Science, math and art valued more than technology in education poll

Technology viewed as important, but not the top priority when resources are limited, according to poll

Providing computers to public school students is important to California voters, but not as crucial as other factors affecting education, including a more intense focus on math, science and the arts, according to a new poll.

In the USC Dornsife/Los Angeles Times survey, voters were given a list of options and asked to select the top two that would have the most positive impact on improving public education in California.

Nearly half, 49%, picked “increasing funding for math, science and technology instruction,” according to the poll.  

Nearly a third said funding should be increased for subjects like art and music education.

About one in four voters said that most important was raising salaries for teachers and improving books and materials for students.

The fifth most popular choice, at 20%, was providing technology, such as tablets and laptops, to students.

Many school districts around the country have made technology a priority, including by supplying a tablet or laptop to every student. Such an effort collapsed in the Los Angeles Unified School District because of high costs, missteps and eroding political support. This year also marked the first time that California and other states conducted standardized tests on computers, which has forced school systems to update and expand technology.

Pollsters said the results could indicate an increased awareness about the importance of math- and science-related fields, often referred to as STEM, which stands for science, technology, engineering and math.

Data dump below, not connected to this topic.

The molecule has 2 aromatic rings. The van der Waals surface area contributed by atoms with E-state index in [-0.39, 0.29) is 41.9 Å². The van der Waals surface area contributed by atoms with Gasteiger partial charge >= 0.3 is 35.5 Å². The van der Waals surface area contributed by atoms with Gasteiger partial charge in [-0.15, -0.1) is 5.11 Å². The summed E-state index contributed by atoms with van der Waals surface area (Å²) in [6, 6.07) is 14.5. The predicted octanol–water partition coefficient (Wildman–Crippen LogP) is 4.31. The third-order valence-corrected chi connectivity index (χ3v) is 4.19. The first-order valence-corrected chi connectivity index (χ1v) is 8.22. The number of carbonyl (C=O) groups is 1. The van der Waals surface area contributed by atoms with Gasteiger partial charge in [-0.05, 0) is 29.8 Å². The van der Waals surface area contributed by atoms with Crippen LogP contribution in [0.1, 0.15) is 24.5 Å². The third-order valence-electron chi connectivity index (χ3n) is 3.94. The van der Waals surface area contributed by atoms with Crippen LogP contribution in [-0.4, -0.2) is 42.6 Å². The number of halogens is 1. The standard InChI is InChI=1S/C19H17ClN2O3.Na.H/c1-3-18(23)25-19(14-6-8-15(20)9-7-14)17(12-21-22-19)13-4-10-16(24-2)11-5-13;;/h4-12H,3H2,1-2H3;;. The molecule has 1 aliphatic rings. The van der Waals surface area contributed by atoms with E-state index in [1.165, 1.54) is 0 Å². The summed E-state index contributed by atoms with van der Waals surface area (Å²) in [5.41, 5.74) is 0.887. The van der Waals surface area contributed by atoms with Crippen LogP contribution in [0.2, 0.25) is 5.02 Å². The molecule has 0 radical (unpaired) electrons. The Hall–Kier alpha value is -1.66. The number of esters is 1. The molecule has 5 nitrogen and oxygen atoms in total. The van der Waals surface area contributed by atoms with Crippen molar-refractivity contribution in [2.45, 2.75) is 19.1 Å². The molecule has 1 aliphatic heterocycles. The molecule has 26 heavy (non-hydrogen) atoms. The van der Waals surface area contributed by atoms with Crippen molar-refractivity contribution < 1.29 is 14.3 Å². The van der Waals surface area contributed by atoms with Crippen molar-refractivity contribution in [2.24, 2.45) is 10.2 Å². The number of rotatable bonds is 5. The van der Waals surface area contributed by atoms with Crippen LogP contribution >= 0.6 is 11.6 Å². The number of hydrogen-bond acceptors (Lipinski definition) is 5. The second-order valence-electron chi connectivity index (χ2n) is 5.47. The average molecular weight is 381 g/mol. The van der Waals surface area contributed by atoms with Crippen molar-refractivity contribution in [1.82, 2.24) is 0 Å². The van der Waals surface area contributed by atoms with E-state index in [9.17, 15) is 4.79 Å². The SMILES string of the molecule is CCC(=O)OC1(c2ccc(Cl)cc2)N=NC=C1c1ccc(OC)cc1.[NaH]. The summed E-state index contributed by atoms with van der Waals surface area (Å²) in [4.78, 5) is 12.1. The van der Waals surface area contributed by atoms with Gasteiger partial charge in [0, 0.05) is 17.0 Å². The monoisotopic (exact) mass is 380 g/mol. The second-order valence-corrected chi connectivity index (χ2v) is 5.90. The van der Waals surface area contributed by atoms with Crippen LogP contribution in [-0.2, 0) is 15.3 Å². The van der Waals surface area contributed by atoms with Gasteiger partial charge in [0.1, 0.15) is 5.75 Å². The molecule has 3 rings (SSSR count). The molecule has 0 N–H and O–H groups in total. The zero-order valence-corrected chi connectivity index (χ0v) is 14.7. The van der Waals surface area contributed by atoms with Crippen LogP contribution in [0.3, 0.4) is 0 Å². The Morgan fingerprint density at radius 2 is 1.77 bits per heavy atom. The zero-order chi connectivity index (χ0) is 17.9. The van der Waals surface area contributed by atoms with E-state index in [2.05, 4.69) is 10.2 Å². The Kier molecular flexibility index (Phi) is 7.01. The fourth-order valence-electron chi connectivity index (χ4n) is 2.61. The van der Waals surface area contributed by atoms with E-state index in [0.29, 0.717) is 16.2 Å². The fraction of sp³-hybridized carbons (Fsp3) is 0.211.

This belief by voters could quickly affect public policy on education, said Drew Lieberman of Greenberg Quinlan Rosner Research, the Democratic contributor to the bipartisan polling effort.

“It makes you wonder if we’re on the verge of a bigger investment in STEM-centric high schools,” Lieberman said.

The findings also could indicate a back-to-basics emphasis among voters, said Dave Kanevsky of American Viewpoint, the Republican polling partner.

“This also goes back to the three ‘Rs,’” said Kanevsky.

Incorporating the arts was especially important to white, college-educated women, although the arts also had broad appeal. Pollsters said the results suggest that as families climb the economic ladder, they place greater importance on the enrichment that art and music can provide.

“I’m for STEM all the way,” said Arianna Rivera, 23, an East Los Angeles resident who graduated from a high school with a math and science focus. But she added: “Arts and music, that needs to come back as a No. 1 priority.  And then supplies and then electronics. Some students don’t have enough money for pencil and paper, and that should be provided.”

She paused and then put another factor higher than technology: “A program can’t give a student what a teacher can, that personal connection.”

Voters who participated in the survey did not regard technology as irrelevant. They were open to a broad range of strategies that could help students, analysts said.

“If I had my druthers I would have gone with technology as much as possible because it’s the wave of the future, but it’s cost prohibitive,” said poll participant Henry Yoshikawa, who headed a tiny school district in Placer County before he retired to Sacramento. For his students, he managed to provide a computer lab in half of a triple-wide trailer, but not at the expense of traditional materials like books.

“That was basically all I could do,” he said.

Harriet Barajas, from Vallejo, said all students should have access to technology as needed, but districts should not provide a computer to every student, especially those who already own them.

“If they need a computer, that’s fine,” said the 60-year-old gas station manager. “But if you give every kid a tablet, that’s money spent that could be used somewhere else that’s useful.”

The poll by the USC Dornsife College of Letters, Arts and Sciences and the Los Angeles Times  surveyed 1,504 California registered voters by telephone from March 28 through April 7. The margin of error is  2.7% percentage points in either direction and higher for subgroups.

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